On the way back, we drove as far down the Geology Tour Road as we could without a 4WD. There are information brochures at the start that explain features identified by markers along the way. I have long since forgotten most of the geological explanations but the many piles of rocks were spectacular – especially side- or backlit.
Unfortunately, we didn't see much wildlife the whole day. I think this lizard had only just emerged: I've read that Fence Lizards are dark before they warm up into their normal colours.
Finally we before we left the Park, I decided I wanted a silhouette of a Joshua Tree, which proved more difficult than you'd think, despite the sun beginning its descent in the west.
We decided to enjoy our wonderful house more by picking up a pizza for supper and opening a bottle of Artesa Albariño from our Napa Valley stash. But first, a beer in the Joshua Tree Saloon, which was packed with characters. What a great place.
Oh, I almost forgot the crazy sign awards. Yucca Valley, you did well! I still can't fathom the connection between flash flooding and fire.
Our last day in America. There was much to achieve that morning. I set an alarm for sunrise photographs; we wanted to walk up the hill behind the house; then we had to pack, leave our wonderful house pristine, eat a hearty breakfast and be in Palm Springs by 1 pm.
We joined the Christopher Columbus Transcontinental Highway (Interstate 10) by an impressive wind farm. From there it wasn't far to Palm Springs, Thousand Palms, and Palm Desert, where we were actually headed. There are very many palms in these parts.
The San Andreas Fault (SAF) is not a dramatic crack in the landscape that bisects roads or offsets water courses. It is a zone, varying from 100 feet to 2 miles in width, between the Pacific Plate and the North American Plate. The plates here are moving at about 1.5 inches a year, and the motion is mostly horizontal and parallel to the fault plane: SAF is known as a strike slip (or transform) fault.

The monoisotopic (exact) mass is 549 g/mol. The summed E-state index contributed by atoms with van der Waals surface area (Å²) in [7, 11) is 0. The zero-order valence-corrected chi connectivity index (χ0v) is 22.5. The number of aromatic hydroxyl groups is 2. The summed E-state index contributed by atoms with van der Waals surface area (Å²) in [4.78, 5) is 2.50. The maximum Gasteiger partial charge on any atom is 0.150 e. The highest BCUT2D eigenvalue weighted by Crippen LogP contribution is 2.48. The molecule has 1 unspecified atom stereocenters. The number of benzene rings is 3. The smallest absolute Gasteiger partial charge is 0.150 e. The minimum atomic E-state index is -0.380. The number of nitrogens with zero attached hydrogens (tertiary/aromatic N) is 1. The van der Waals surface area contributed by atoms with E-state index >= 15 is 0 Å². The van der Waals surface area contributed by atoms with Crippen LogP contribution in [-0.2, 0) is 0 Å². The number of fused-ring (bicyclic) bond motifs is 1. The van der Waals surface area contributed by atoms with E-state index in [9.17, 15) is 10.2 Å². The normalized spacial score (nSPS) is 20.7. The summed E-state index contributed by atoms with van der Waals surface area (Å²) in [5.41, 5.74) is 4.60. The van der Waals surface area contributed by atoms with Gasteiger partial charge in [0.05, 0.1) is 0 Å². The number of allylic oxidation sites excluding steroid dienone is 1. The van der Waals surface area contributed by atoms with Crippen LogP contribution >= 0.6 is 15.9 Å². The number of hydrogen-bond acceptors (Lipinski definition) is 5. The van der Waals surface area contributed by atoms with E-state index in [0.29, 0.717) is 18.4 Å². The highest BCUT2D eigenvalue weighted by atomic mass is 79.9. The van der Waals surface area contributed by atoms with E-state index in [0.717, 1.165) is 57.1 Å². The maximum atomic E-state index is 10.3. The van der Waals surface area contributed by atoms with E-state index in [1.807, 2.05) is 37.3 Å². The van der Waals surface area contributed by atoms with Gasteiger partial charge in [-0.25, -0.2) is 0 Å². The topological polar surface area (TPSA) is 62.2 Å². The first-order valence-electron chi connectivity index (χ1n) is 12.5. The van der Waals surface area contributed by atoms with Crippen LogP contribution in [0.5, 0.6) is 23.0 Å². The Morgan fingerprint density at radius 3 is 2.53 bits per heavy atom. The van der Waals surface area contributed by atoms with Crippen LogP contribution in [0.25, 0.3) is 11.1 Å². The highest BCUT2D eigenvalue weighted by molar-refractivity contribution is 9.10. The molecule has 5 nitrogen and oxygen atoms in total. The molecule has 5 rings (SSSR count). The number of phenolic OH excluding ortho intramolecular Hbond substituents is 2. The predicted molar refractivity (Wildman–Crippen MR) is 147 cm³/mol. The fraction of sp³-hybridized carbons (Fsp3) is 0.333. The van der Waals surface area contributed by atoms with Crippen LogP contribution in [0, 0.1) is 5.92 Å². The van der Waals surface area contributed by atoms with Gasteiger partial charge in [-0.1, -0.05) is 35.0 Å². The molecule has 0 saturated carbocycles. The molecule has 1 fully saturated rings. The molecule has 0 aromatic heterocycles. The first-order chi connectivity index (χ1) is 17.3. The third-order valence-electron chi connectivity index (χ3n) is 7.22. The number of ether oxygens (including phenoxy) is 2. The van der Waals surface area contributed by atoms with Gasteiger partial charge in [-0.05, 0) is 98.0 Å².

From Palm Desert, we were driven east in the brightest red Jeep imaginable into the Coachella Valley on our Desert Adventures San Andreas Fault Jeep Tour. We met in the parking lot of Coco's Bakery. Our driver was a jolly but bossy retiree with a keen interest in plants but less knowledge of geology. She threw the Jeep around like a pro. Our fellow adventurers were a young couple from New York who didn't say much and an old couple from Indianapolis who said far too much – and were almost certainly Republicans.
We were in shadow mountain desert; that is, any rain had fallen on the mountain to the west, not where we were. We drove through scrubland until we could see a line of palms at the base of the Indio Hills. The oasis is made possible by spring water released to the surface by plate movement along the SAF. As one plate grinds against the other, what is known as fault gouge is created. This is usually unconsolidated material that allows seepage of groundwater, hence the growth of vegetation, including the California Fan Palm, the state's only native palm. So these trees trace the fault at the foot of the hills. It was noticeably cooler among the trees.
We moved on to the canyons. Slot canyons; that is, very narrow ones. These sedimentary rocks had been sculpted by water, and eroded by particles carried by the wind, and possibly tilted or folded during seismic activity. They had not, however, been created directly by movement of the San Andreas Fault, and SAF was nowhere to be seen. I expected round ever corner that there would be a dramatic displacement of rock layers, but no. In the end we asked where it was, but we had already been and seen the closest we would get; the trace palms and their springs. We were not on the Coachella Valley Preserve here but Metate Ranch, a commercial business providing tourists with exciting desert adventures in whacky jeeps rather than helping amateur geologists realise their San Andreas dreams.
My disappointment was profound. I wished I'd done more research before our trip to identify the right location for the kind of evidence I craved. I suspect we would have needed an off-road vehicle, a lot more time, and possibly even a light aircraft! I diverted my attention to the wild flowers in the canyons and some rather different scenery beyond.
We drove into Palm Springs and went walkabout, but were increasingly distracted by the impending drive to Los Angeles International through a labyrinthine freeway system on Oscars night. We had to get on with it. Our wonderfully varied road trip was almost done. Another two or three days, I reckon, and we could have explored between Simmlet and Parkfield, or near the Carrizo Plain, for cracks in the crust. Until the next time, America.